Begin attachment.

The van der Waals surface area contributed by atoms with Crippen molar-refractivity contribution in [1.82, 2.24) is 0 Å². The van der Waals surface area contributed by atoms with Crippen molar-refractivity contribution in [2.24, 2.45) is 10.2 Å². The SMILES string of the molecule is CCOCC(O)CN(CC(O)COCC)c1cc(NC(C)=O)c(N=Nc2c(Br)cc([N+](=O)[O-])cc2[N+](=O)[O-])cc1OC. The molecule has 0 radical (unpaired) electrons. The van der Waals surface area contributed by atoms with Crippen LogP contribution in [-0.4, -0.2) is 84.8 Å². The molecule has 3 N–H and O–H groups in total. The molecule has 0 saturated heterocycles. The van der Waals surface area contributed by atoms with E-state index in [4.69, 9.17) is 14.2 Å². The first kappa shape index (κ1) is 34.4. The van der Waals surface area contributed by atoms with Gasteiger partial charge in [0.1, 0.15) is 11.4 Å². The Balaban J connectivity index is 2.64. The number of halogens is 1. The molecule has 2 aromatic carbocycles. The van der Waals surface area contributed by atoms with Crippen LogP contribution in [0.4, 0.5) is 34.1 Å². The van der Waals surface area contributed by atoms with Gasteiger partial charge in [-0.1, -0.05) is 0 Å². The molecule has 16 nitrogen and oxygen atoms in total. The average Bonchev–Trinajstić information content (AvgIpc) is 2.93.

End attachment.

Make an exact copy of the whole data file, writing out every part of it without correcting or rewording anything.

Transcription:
The van der Waals surface area contributed by atoms with Crippen molar-refractivity contribution in [1.82, 2.24) is 0 Å². The van der Waals surface area contributed by atoms with Crippen molar-refractivity contribution in [2.24, 2.45) is 10.2 Å². The SMILES string of the molecule is CCOCC(O)CN(CC(O)COCC)c1cc(NC(C)=O)c(N=Nc2c(Br)cc([N+](=O)[O-])cc2[N+](=O)[O-])cc1OC. The molecule has 0 radical (unpaired) electrons. The van der Waals surface area contributed by atoms with Crippen LogP contribution in [-0.4, -0.2) is 84.8 Å². The molecule has 3 N–H and O–H groups in total. The molecule has 0 saturated heterocycles. The van der Waals surface area contributed by atoms with E-state index in [4.69, 9.17) is 14.2 Å². The first kappa shape index (κ1) is 34.4. The van der Waals surface area contributed by atoms with Gasteiger partial charge in [0.1, 0.15) is 11.4 Å². The Balaban J connectivity index is 2.64. The number of halogens is 1. The molecule has 2 aromatic carbocycles. The van der Waals surface area contributed by atoms with Crippen LogP contribution in [0.4, 0.5) is 34.1 Å². The van der Waals surface area contributed by atoms with Gasteiger partial charge in [-0.1, -0.05) is 0 Å². The molecule has 16 nitrogen and oxygen atoms in total. The average Bonchev–Trinajstić information content (AvgIpc) is 2.93.